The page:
Rather frequently, we’ll get a call from a client who has read an article somewhere about what the law “is”. Because of the information they’ve come across, they’ll want to pursue an objective, or they’ll formulate an opinion as to their rights. This is particularly common for issues involving child support. Since this issue comes up rather frequently, we thought we’d highlight some common misconceptions about child support issues in Colorado.
This question seems to come up over and over again. When people are ordered to pay child support, they become frustrated at having to pay their ex for child support. The primary issue with this misconception is regarding the purpose of child support. While yes, your ex may be the person receiving money from you, the payments (in theory) end up going to the benefit of your children.
Let’s face it, raising kids can get expensive–new clothes, toys, outings, entertainment, extracurricular activities, school supplies–the list goes on. So when you’re paying child support to your ex, what you’re really doing is providing a monetary contribution to the costs that come with child rearing. As tough as it may be, just remember that this money is for the benefit of your kids, not a penalty you’re forced to pay to your ex.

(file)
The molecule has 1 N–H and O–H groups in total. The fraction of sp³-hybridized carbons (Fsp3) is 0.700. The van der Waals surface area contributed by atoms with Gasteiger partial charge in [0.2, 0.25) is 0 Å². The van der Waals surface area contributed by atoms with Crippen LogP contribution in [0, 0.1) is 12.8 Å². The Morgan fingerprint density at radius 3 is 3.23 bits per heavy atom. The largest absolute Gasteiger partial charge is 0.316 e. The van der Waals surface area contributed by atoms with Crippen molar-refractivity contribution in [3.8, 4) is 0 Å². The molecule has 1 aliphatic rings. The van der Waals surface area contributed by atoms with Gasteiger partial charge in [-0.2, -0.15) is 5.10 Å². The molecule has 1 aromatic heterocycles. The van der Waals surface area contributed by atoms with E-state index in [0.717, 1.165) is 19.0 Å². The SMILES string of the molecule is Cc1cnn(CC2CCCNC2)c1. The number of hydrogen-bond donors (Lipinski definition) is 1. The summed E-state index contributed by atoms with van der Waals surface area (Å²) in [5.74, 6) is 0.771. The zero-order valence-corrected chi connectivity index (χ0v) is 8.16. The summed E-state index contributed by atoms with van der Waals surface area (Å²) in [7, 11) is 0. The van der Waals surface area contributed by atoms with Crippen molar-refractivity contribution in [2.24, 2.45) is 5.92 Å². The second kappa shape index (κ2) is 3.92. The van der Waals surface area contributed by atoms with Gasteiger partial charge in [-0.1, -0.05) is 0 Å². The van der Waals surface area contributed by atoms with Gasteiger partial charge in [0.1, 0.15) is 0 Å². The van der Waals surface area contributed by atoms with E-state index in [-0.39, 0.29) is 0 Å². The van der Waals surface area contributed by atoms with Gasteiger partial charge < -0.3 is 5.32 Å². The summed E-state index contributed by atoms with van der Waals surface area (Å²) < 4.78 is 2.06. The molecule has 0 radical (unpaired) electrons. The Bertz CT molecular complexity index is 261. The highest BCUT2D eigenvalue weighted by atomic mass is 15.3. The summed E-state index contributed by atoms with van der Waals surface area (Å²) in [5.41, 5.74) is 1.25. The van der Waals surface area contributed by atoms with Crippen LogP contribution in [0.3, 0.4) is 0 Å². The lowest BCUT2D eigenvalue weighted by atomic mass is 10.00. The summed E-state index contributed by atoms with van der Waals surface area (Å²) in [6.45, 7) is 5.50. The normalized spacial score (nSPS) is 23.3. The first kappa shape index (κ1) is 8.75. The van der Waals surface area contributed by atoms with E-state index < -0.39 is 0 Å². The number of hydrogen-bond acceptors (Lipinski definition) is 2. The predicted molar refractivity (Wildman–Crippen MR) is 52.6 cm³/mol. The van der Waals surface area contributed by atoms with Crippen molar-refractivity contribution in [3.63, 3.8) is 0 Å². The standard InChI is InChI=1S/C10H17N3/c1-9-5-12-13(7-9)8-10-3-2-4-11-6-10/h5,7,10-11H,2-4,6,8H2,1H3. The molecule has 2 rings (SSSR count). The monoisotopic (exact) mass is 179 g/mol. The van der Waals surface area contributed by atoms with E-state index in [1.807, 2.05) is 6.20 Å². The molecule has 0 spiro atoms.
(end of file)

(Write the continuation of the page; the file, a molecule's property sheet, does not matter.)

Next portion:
Another misconception about child support issues is whether income from overtime counts for purposes of calculating child support obligations. Unfortunately here, the answer is, “maybe”. Depending on the nature of your overtime, this additional income may or may not be included for purposes of child support calculations. The difference here is whether such overtime is mandatory.
For example, if your employment is conditioned upon you working overtime, your overtime hours will be counted. On the other hand, if you’re not required to work overtime as part of your employment, any elective overtime will not necessarily count towards a child support calculation.
A complaint we typically hear from the parent receiving child support is something along the lines of, “My ex does ____ in addition to their job and I want more child support.” Whether additional income received from additional employment will be included is again dependent on the nature of the additional income. If the ex is working two part-time jobs, maybe the income from both jobs will be included. However, if your ex is working 40 hours a week, or is otherwise employed full-time, and they happen to work some odd jobs on the side, the amounts from the additional employees are not likely to be included.
There are common misconceptions that permeate all areas of the law, and this list is by no means intended to be exhaustive of all potential misconceptions. No matter what your basis may be for forming an opinion about your case, there’s a possibility that it may be different in your case. If you have questions or uncertainty about a family law issue, take the time to consult with a qualified family law attorney. At Modern Family Law, we specialize in family law and domestic relations matters. If you have questions about your case, call us today to speak with one of our family law attorneys at no cost.
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